Kidman et al continue that “[i]n Māori terms, territorial borders and boundaries … become more porous when they are conceptualised as part of Wā” (p8). This reconceptualising is a deliberately counter-colonial act, where wā becomes a verb of resistance.
What I suggest these authors are setting about is a conscious act of reprioritising the presencing I have mentioned above, whilst using the undesirably spatialising term ‘space’, in order to undo what are taken to be conventional notions of space. In other words, they are mindful of the problems of the term whilst converting it to their own use by subjecting it to the repletion of wā.
Alongside perverting the notion of space, we can force time and wā to dance together and propose that if we must describe ‘times’ to do things, as Glavish has done, then they are only possible due to the fullness of wā as an ancestor of replete presencing. As Kidman et al have done, our aim will be to consign linear thinking – colonising, current notions of time and space – to wā. Linear, spatialized thinking is likely here to stay but, according to Glavish, so is wā.
Perhaps the enduring ‘wā’ offers us opportunities to undermine time/space, by letting it have its ancestral, primordial say. If so, then we have to act with responsibility towards those segments of the All we carve up – here referring back to Glavish, those times to go and eat, and so on – and re-embed them within wā. Thus, our perceptions of the single entity, occupying a stuck time/space, are only a step in a certain direction in which we not only experience the staggering, perpetual present but also acknowledge a phenomenon that both interacts with time and space but also sits outside of those colonising concepts.
Bergson, H. (2010). The creative mind: An introduction to metaphysics. Mineola, NY: Dover Publications Ltd
Glavish, N. (2017). Whānau, hapū and iwi. In S. Katene & R. Taonui (Eds.), Conversations about Indigenous rights: The UN Declaration on the rights of Indigenous peoples in Aotearoa New Zealand (pp. 67-74). Auckland, New Zealand: Massey University Press.
Kidman, J., MacDonald, L., Funaki, H., Ormond, A., Southon, P., & Tomlins-Jahnkne, H. (2020). ‘Native time’ in the white city: Indigenous youth temporalities in settler-colonial space. Children’s Geographies. doi:https://doi.org/10.1080/14733285.2020.1722312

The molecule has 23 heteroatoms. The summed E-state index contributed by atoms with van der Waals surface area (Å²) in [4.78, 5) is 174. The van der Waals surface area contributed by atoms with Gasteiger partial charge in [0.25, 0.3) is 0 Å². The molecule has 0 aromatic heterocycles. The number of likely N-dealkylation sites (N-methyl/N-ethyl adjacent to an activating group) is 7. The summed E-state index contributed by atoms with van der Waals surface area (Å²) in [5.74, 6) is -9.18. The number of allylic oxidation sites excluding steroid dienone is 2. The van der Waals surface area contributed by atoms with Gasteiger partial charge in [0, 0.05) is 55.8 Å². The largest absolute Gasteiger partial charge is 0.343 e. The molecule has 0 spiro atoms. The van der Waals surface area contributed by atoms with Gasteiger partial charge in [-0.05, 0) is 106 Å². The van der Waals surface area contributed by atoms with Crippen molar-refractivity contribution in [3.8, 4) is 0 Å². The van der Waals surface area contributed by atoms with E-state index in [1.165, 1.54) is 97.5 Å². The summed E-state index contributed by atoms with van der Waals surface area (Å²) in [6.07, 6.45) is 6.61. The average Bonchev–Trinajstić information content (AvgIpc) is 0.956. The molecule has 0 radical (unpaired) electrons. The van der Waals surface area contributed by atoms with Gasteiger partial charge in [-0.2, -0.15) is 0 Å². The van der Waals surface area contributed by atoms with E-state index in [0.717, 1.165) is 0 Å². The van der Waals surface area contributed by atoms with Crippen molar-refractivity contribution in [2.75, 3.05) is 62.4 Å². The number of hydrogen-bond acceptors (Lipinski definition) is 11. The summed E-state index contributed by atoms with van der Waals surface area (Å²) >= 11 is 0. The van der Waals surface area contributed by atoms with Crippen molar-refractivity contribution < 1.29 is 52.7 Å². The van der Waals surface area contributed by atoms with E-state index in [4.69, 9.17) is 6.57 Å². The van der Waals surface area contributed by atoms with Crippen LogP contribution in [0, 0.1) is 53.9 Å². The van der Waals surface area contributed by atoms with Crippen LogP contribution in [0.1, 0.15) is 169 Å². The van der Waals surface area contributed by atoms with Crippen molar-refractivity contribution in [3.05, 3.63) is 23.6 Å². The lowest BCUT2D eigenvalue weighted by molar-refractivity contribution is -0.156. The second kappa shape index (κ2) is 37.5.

Mika, C. & Stewart, G. (2015). Māori in the kingdom of the Gaze: Subjects or critics? Educational Philosophy and Theory, 48(3), 300-312.
Mika, C. (2017). Indigenous education and the metaphysics of presence: A worlded philosophy. Oxon, England: Routledge.
Salmond, A. (2017). Tears of Rangi: Experiments across worlds. Auckland, New Zealand: Auckland University Press.
Spiller, C., Wolfgramm, R., Henry, E., & Pouwhare, R. (2020). Paradigm warriors: Advancing a radical ecosystems view of collective leadership from an Indigenous Māori perspective. Human Relations, 73(4), 516-543.
Thrupp, M. & Mika, C. (2012). The politics of teacher development for an indigenous people: Colonising assumptions within Māori education in Aotearoa, New Zealand. In C. Day (Ed.). The Routledge International Handbook of Teacher and School Development (pp. 204-213). London, England: Routledge.
Carl Mika – Biography
Carl Mika is Maori of the Tuhourangi tribe, and is an associate professor in the Division of Education, University of Waikato, New Zealand. Previously, he worked as a criminal and Treaty of Waitangi lawyer, librarian, and research contracts manager. He completed his PhD in 2013 in German Studies at the University of Waikato, New Zealand, exploring a Maori notion of Being, with the fragments of the Early German Romantic poet and philosopher, Novalis, informing much of his work. He now works almost entirely in the area of Maori thought/philosophy, with a particular focus on its revitalisation within a colonised reality. Committed to the indigenous notion of holism, Carl is currently working on the Maori concepts of nothingness and darkness in response to an Enlightenment focus on clarity, and is speculating on how they can form the backdrop of academic expression. He also has an interest in current debates on apparent crossovers between Maori thought/philosophy and science. He is Co-Director of Centre for Global Studies, University of Waikato.